• June 21, 2024
  • Shatou, Changan, Dongguan, CN
Billet, casting and forging processes

Billet, casting and forging: what’s the difference?

Billet, casting and forging are three different metal processing processes, and they all have certain differences in terms of process principles, advantages and disadvantages. For the metal fabrication industry, selecting the proper process method is critical to the quality and performance of the product.

1. Billet

Billet is a large piece of metal material made directly from molten metal by methods such as continuous casting and rolling. In continuous casting, molten metal is poured into a continuous-flow mold to form a long billet, which is then processed into billets of the desired shape and size through a rolling process. Steel billets are usually further processed during hot rolling, cold rolling, sawing, etc. to make various metal products. Billets are often used in CNC machining.


Billet shape

Billet shapes include round, rounded, flat, rectangular, hexagonal and hollow billets.

Billet common size

Size (mm)Type
100 x 100Square
120 x 120Square
140 x 140Square
160 x 160Square
200 x 200Square
220 x 250Rectangular
280 x 140Rectangular
300 x 160Rectangular
300 x 300Square
300 x 400Rectangular

Billet manufacturing has the following advantages and disadvantages:


– Billet is the form of metal in the initial stage, which can be further changed in shape, size and properties through subsequent processing processes.
– The billets can be processed at different temperatures with high flexibility.
– Billet cost is relatively low and suitable for mass production.


– Billets usually require further processing, such as forging or casting, to make them meet specific requirements.
– The surface quality of billets may be poor and surface preparation may be required in some applications.

2. Casting

Casting is the process of injecting molten metal into a mold, cooling and solidifying to form a metal piece of the desired shape. Casting can be divided into sand casting, metal casting, die casting and other methods, the most common of which is sand casting. In sand casting, molten metal is poured into a mold made of sand, and after the metal has cooled and solidified, the resulting metal piece is removed. Casting can create metal parts of complex shapes and can be used for mass production.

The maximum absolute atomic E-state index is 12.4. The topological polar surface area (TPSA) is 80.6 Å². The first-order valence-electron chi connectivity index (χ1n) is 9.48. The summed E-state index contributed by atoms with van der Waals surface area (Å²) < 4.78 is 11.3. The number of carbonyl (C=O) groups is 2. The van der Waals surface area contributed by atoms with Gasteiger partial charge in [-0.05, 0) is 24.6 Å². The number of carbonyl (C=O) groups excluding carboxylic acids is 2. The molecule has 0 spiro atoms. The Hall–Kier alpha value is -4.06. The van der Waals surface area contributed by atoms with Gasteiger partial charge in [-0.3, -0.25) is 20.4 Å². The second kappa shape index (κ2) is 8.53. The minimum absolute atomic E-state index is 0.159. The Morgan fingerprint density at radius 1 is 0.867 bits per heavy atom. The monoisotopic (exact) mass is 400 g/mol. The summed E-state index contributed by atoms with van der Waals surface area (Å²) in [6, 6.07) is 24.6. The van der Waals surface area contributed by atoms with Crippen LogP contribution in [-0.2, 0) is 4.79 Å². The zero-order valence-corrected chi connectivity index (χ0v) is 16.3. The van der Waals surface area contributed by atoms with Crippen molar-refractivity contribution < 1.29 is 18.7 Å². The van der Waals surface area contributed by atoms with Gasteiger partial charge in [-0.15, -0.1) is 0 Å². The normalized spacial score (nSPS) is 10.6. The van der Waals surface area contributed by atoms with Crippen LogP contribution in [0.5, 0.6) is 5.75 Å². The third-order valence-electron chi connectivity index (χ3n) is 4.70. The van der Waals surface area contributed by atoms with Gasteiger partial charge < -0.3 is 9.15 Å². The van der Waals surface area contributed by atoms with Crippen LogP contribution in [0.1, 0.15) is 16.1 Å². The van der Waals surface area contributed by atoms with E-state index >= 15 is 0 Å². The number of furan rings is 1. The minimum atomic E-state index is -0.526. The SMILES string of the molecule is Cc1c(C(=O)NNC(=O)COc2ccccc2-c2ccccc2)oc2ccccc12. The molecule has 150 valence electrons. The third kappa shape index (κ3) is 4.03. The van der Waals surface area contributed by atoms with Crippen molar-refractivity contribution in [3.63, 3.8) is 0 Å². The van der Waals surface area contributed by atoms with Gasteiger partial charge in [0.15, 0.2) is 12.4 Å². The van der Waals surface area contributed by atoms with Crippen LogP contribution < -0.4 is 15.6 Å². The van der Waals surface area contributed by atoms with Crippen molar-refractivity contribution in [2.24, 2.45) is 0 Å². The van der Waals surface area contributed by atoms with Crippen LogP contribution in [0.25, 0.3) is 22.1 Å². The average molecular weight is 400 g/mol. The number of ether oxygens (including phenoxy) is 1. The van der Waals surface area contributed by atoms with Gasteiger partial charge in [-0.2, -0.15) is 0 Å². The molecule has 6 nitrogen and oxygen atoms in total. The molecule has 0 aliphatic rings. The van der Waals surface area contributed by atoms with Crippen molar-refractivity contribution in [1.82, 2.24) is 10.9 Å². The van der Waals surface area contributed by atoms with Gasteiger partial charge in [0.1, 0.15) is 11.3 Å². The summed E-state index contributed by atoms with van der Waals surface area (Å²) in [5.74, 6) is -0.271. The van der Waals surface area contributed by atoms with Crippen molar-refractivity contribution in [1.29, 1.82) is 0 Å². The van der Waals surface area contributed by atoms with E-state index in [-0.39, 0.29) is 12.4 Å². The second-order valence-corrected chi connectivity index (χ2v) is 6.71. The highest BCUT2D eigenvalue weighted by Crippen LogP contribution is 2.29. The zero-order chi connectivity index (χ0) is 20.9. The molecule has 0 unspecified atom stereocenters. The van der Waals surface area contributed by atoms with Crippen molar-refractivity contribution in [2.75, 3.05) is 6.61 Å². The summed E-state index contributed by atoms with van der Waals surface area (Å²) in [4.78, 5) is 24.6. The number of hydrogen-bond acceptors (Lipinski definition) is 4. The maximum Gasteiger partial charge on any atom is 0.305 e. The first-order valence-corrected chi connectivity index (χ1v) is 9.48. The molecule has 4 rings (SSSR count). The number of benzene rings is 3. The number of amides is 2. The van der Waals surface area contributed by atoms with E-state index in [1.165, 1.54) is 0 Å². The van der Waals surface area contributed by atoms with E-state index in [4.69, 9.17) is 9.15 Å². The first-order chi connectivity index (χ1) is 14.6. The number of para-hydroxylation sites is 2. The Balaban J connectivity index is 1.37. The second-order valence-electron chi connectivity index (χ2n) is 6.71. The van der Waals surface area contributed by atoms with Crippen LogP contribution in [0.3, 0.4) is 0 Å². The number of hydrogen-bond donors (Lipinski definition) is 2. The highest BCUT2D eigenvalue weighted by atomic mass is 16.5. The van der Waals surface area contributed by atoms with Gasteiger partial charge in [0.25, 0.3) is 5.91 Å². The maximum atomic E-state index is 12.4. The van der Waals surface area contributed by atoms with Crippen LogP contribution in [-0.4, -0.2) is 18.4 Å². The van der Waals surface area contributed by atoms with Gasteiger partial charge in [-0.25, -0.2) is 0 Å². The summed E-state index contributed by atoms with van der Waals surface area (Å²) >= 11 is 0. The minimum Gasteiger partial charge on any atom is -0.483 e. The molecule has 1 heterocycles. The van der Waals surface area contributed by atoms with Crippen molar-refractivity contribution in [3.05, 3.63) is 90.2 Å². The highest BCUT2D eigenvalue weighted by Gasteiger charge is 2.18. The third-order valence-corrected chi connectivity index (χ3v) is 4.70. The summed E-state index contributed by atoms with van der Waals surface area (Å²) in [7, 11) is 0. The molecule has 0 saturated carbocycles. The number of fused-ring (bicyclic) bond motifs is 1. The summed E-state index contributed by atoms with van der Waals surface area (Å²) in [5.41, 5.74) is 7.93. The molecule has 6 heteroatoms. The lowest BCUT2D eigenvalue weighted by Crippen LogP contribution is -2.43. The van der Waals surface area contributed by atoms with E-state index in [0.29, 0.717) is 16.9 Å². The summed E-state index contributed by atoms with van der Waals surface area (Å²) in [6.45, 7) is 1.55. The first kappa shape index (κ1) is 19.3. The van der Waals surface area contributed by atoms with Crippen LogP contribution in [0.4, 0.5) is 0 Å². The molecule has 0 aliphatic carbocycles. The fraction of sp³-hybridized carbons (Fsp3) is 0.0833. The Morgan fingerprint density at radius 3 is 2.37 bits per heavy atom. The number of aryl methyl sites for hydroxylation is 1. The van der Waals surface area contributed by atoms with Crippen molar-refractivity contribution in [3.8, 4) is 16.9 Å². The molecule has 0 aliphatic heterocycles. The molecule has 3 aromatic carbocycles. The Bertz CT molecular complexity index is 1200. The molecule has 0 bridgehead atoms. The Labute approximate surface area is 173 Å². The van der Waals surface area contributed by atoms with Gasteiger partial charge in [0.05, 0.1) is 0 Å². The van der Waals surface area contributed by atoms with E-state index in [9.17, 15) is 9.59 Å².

Cast manufacturing has the following advantages:


– Casting can manufacture parts with complex shapes with high production efficiency.
– Casting can manufacture large parts, such as engine blocks, aero engine parts, etc.
– Casting can be carried out at lower temperature and pressure, which avoids damage to materials caused by high temperature and high pressure processing.


– Defects such as pores and inclusions may occur during the casting process, which will affect the performance of the material.
– Casting has low dimensional accuracy and requires further processing to achieve accurate requirements.
– The mechanical properties of cast materials are poor, such as tensile strength, fatigue resistance, etc.

3. Forging

Forging is a process in which metal materials are heated to a high temperature state and then plastically deformed by impact or pressure under the action of force. Forging can process metal materials into various workpieces that require high strength and wear resistance, such as forgings, shafts, etc. Forging can usually be divided into free forging, die forging, cold forging and other methods, the most common of which is hot die forging. In hot die forging, a metal material is heated to a high temperature, placed in a mold, and deformed plastically under pressure to obtain a metal part of the desired shape and size.


Forging manufacturing has the following advantages:


– Forging can increase the compactness and mechanical properties of the material, giving it better strength and wear resistance.
– Forging can make parts of various shapes and sizes, such as forgings, shafts, connecting rods, etc.
– Both the grain structure and the fibrous morphology of the forged material are improved, increasing the service life of the material.


– Forging requires high temperature and pressure, and the processing process is relatively complicated.
– Forging costs are higher and require longer processing cycles.
– Forging is generally suitable for small batches and is less economical for large batches.

Which one is better for my needs?

Billets are suitable for needs that require further processing, such as cutting, drilling, grinding, etc.; casting is suitable for needs that require complex shapes and mass production; forging is suitable for needs that require high strength and wear resistance. Choose the appropriate processing method according to your specific needs.

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